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Anti-nuclear protesters rally outside Presidential Office
Activists plan to occupy Chunghsiao West Road until Monday
Taiwan News, Staff Writer
2014-04-26 02:49 PM
TAIPEI (Taiwan News) – An estimated 30,000 opponents of the fourth nuclear plant took part in a sit-in in front of the Presidential Office Building Saturday in support of hunger-striking former Democratic Progressive Party Chairman Lin Yi-hsiung.

The long-time opponent of nuclear energy went into his fifth day of fasting at Taipei’s Gikong Presbyterian Church Saturday, demanding an immediate halt to construction of the fourth power plant now nearing completion in Gongliao, New Taipei City.

“End nuclear energy, give power back to the people” was the key slogan for Saturday’s mass event, one of several rallies to take place during the weekend. The predominant color on Ketagalan Boulevard in front of the Presidential Office Saturday was yellow, the color of the anti-nuclear movement. Yellow balloons and banners decorated the wide tree-lined road, while the protesters wore yellow ribbons, headbands and T-shirts. In the early evening, heavy rain poured down on the protesters, many of whom pulled on plastic yellow raincoats.

At the time, police estimated the size of the crowd at 5,000 while organizers mentioned at least 30,000. Police kept more than 1,800 officers on standby, while guards outside the president’s residence were reportedly equipped with weapons to fire rubber bullets.

Organizers said the sit-in would last indefinitely until the government met their demands. An anti-nuclear march was scheduled to rally tens of thousands of protesters on Sunday afternoon. Organizers said they planned to ask 30,000 people to lie down on Chunghsiao West Road near Taipei Railway Station to symbolize the victims of a nuclear disaster. The action might last until Monday morning, activists said.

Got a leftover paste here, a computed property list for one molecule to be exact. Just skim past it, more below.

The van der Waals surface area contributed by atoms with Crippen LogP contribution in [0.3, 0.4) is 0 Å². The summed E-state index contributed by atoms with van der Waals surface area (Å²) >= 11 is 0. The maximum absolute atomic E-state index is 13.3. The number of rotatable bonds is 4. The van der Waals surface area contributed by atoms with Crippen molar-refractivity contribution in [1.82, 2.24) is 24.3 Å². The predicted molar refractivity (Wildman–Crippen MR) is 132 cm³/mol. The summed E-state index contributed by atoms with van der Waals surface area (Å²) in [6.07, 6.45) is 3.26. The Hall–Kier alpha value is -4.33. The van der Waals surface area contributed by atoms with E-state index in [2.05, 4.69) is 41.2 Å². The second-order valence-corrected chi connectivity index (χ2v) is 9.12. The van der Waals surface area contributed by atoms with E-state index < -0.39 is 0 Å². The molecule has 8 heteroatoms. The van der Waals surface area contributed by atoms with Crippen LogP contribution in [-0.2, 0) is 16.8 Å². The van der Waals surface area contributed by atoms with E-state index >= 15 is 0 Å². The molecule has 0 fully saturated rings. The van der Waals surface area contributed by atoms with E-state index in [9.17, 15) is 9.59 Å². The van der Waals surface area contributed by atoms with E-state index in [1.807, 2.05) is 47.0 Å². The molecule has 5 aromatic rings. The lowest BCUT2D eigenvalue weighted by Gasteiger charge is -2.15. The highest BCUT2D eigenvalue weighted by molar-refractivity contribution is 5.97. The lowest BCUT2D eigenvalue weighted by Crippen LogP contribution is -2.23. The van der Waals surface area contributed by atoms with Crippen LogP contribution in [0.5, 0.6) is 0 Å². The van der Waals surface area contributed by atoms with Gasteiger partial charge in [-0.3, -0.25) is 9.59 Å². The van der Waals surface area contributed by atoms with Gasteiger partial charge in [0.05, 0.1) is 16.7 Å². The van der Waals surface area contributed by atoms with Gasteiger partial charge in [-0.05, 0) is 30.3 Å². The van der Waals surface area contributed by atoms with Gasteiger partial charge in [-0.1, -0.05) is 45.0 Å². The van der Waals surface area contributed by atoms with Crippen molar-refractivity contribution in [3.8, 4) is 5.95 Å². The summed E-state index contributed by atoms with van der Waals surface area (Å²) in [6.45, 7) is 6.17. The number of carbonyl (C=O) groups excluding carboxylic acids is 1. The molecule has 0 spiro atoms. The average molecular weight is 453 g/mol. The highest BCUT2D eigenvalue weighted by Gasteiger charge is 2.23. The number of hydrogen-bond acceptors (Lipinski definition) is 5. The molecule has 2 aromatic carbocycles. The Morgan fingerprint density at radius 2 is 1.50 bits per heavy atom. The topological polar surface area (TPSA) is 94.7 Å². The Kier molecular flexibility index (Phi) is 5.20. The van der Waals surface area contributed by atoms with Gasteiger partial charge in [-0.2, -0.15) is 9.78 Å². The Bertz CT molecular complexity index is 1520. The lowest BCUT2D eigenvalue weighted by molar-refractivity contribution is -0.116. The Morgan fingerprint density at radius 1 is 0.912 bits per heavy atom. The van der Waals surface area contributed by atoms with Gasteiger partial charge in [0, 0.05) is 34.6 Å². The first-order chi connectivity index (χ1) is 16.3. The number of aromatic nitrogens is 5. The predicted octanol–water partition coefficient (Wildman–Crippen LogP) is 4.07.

Prominent leaders of the March 18-April 10 student occupation of the Legislative Yuan such as Lin Fei-fan also showed up at the sit-in, reports said.

Barbed-wire barriers had been erected in front of the Presidential Office and the nearby Ministry of Foreign Affairs, while activists had prepared tents against the occasional drizzle and first-aid stations for emergencies.

The wave of weekend protests started off Saturday at 7 a.m. with a reported 7,000 people taking part in a morning run from Ketagalan Boulevard through downtown Taipei and back. The event symbolized citizens trying to escape a nuclear disaster, reports said. The runners included athlete Chi Cheng, DPP Chairman Su Tseng-chang and former Premier Yu Shyi-kun.

After the run, an estimated 2,000 people formed the English words “No Nuke Now,” holding up yellow placards and shouting “2014, end Nuke Four!” The event also featured indigenous Taiwanese in ethnic dress protesting against the storage of nuclear waste on Orchid Island in Taitung County.

Artists and entertainers holding a daily evening sit-in on Liberty Square in Taipei said they would continue their action as long as Lin fasted.

The former DPP leader himself was seen walking around inside the church wearing his typical fisherman’s hat, a jacket and a shawl. He looked in good health under the circumstances. He stopped eating solid foods on Tuesday. Since then several top politicians, including the president, visited his church, though they mostly did not meet him and only left messages in a guestbook. Members of the public lined up outside the church Saturday to pay him their respects.